Myers v. Aitkin County et al
MEMORANDUM OPINION AND ORDER. 1) Granting in part and denying in part 143 Motion for Attorney Fees. Myers is awarded attorney's fees in the amount of $16,992.44, and costs in the amount of $1,097.25, for a total of $18,089.69 . 2) Adopting in part and rejecting in part 187 Report and Recommendation. The Court REJECTS the Magistrate Judge's Report and Recommendation to the extent it disallowed $1,080 in attorney's fees for intra-firm conferences. In all other respects, the Court adopts the Magistrate Judge's Report and Recommendation. (Written Opinion) Signed by Chief Judge John R. Tunheim on March 27, 2017. (DML)
UNITED STATES DISTRICT COURT
DISTRICT OF MINNESOTA
Civil No. 14-473 (JRT/LIB)
MISTY KAY MYERS,
AITKIN COUNTY, CITY OF BAXTER,
CASS COUNTY, CITY OF CHASKA, CITY
OF CROSBY, CROW WING COUNTY,
MCLEOD COUNTY, MILLE LACS
COUNTY, CITY OF NISSWA, CITY OF
PEQUOT LAKES, CITY OF WAITE PARK,
JOHN DOES (1-100), DEPARTMENT OF
PUBLIC SAFETY DOES (1-30), ENTITY
DOES (1-30), JANE DOES (1-100),
CENTRAL MINNESOTA COMMUNITY
CORRECTIONS, CHUCK EVERSON,
JENNIFER TWOMBLY, SHANNON
WUSSOW, SCOTT HEIDE, KARRI
TURCOTTE, JESSICA TURNER, KELLI
GOTVALD, GENE HILL, MELISSA
SATERBAK, and JONATHAN COLLINS,
AND ORDER ON REPORT
Jonathan A. Strauss, Lorenz F. Fett, Jr., and Sonia L. Miller-Van Oort,
SAPIENTIA LAW GROUP PLLC, 120 South Sixth Street, Suite 100,
Minneapolis, MN 55402, for plaintiff.
Jon K. Iverson, Susan M. Tindal, and Stephanie A. Angolkar, IVERSON
REUVERS CONDON, 9321 Ensign Avenue South, Bloomington, MN
55438, for defendants City of Waite Park, Jonathan Collins, and Gene Hill.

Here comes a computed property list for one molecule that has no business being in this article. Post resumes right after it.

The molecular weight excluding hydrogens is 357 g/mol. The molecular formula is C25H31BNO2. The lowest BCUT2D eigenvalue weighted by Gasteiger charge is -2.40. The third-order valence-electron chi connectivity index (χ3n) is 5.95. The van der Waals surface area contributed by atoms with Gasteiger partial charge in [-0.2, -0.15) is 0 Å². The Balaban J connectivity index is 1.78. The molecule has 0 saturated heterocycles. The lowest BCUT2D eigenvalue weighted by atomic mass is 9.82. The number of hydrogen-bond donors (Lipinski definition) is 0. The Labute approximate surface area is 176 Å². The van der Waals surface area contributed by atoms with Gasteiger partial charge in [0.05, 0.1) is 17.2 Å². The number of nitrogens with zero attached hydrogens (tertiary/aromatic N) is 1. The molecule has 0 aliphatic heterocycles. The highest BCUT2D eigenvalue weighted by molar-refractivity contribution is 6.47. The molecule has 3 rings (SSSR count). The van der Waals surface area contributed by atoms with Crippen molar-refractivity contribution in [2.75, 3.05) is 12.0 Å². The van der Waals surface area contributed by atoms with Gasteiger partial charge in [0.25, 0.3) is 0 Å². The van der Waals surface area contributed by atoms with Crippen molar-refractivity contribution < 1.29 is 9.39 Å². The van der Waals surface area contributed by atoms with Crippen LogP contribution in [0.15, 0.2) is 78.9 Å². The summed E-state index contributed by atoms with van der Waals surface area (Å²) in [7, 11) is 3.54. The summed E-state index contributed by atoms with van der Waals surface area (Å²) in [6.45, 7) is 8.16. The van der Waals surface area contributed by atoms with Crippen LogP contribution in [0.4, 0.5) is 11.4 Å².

In February 2014, Plaintiff Misty Kay Myers filed an action primarily alleging
multiple defendants – including Defendant City of Waite Park – violated the Driver’s
Privacy Protection Act (“DPPA”) by permitting illegal accesses of her driver’s license
information. (Compl. ¶¶ 24, 106-09, Feb. 20, 2014, Docket No. 1.) Subsequently, in
October 2015, Myers amended her complaint to add Defendants Johnathan Collins, a
Waite Park’s Police Department employee, and Gene Hill, an Isanti County employee, 1
for impermissibly accessing Myers’s information. (Am. Compl. ¶¶ 43, 46, 126-27, 15253, Oct. 9, 2015, Docket No. 68.)
In July 2016, Myers entered into an agreement releasing her DPPA claims against
several entities and agents – including Defendants City of Waite Park, Collins, and Hill
(collectively “Defendants”) – for $4,500.
(Aff. of Stephanie A. Angolkar, Ex. 2
(“General Release”) at 1-2, Aug. 29, 2016, Docket No. 165.) The General Release
provides that Myers could petition the Court for “reasonable attorney’s fees and costs”
from the discharged parties. (Id. at 1.) Pursuant to that provision, Myers promptly
petitioned for $32,835.50 in attorney’s fees and $3,774.89 in costs for prosecuting her
claims against Waite Park and Collins. (See Pl.’s Mem. in Supp. at 7-8, Aug. 15, 2016,
Docket No. 145.)
Defendants jointly opposed Myers’ motion and argued Myers’s
recoverable amount should be reduced for a multitude of reasons.
Myers alleged in her amended complaint that Hill was acting in his capacity as a
Mille Lacs Sherriff’s Office employee. (Am. Comp. ¶ 43.) Subsequently, Defendants explained
Hill was acting in his capacity as Isanti County employee rather than a Mille Lacs County